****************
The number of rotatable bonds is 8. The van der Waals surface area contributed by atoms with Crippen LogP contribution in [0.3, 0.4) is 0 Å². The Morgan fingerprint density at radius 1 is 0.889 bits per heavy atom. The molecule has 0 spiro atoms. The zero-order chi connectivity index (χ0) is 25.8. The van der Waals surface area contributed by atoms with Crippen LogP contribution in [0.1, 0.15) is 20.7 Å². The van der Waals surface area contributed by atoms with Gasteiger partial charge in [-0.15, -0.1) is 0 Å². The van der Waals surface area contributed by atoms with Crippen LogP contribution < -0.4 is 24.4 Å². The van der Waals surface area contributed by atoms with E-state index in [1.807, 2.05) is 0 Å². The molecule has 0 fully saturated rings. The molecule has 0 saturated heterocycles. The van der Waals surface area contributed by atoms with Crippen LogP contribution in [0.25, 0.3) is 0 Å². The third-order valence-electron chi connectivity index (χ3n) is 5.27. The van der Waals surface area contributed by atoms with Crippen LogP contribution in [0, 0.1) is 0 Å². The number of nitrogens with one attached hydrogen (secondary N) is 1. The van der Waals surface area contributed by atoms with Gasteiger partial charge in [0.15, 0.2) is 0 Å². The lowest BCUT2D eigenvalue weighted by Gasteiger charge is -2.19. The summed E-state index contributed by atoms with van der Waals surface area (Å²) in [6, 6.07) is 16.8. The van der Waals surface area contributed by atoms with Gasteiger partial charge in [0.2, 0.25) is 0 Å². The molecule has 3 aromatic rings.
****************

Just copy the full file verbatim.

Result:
The number of rotatable bonds is 8. The van der Waals surface area contributed by atoms with Crippen LogP contribution in [0.3, 0.4) is 0 Å². The Morgan fingerprint density at radius 1 is 0.889 bits per heavy atom. The molecule has 0 spiro atoms. The zero-order chi connectivity index (χ0) is 25.8. The van der Waals surface area contributed by atoms with Crippen LogP contribution in [0.1, 0.15) is 20.7 Å². The van der Waals surface area contributed by atoms with Gasteiger partial charge in [-0.15, -0.1) is 0 Å². The van der Waals surface area contributed by atoms with Crippen LogP contribution < -0.4 is 24.4 Å². The van der Waals surface area contributed by atoms with E-state index in [1.807, 2.05) is 0 Å². The molecule has 0 fully saturated rings. The molecule has 0 saturated heterocycles. The van der Waals surface area contributed by atoms with Crippen LogP contribution in [0.25, 0.3) is 0 Å². The third-order valence-electron chi connectivity index (χ3n) is 5.27. The van der Waals surface area contributed by atoms with Crippen LogP contribution in [0, 0.1) is 0 Å². The number of nitrogens with one attached hydrogen (secondary N) is 1. The van der Waals surface area contributed by atoms with Gasteiger partial charge in [0.15, 0.2) is 0 Å². The lowest BCUT2D eigenvalue weighted by Gasteiger charge is -2.19. The summed E-state index contributed by atoms with van der Waals surface area (Å²) in [6, 6.07) is 16.8. The van der Waals surface area contributed by atoms with Gasteiger partial charge in [0.2, 0.25) is 0 Å². The molecule has 3 aromatic rings.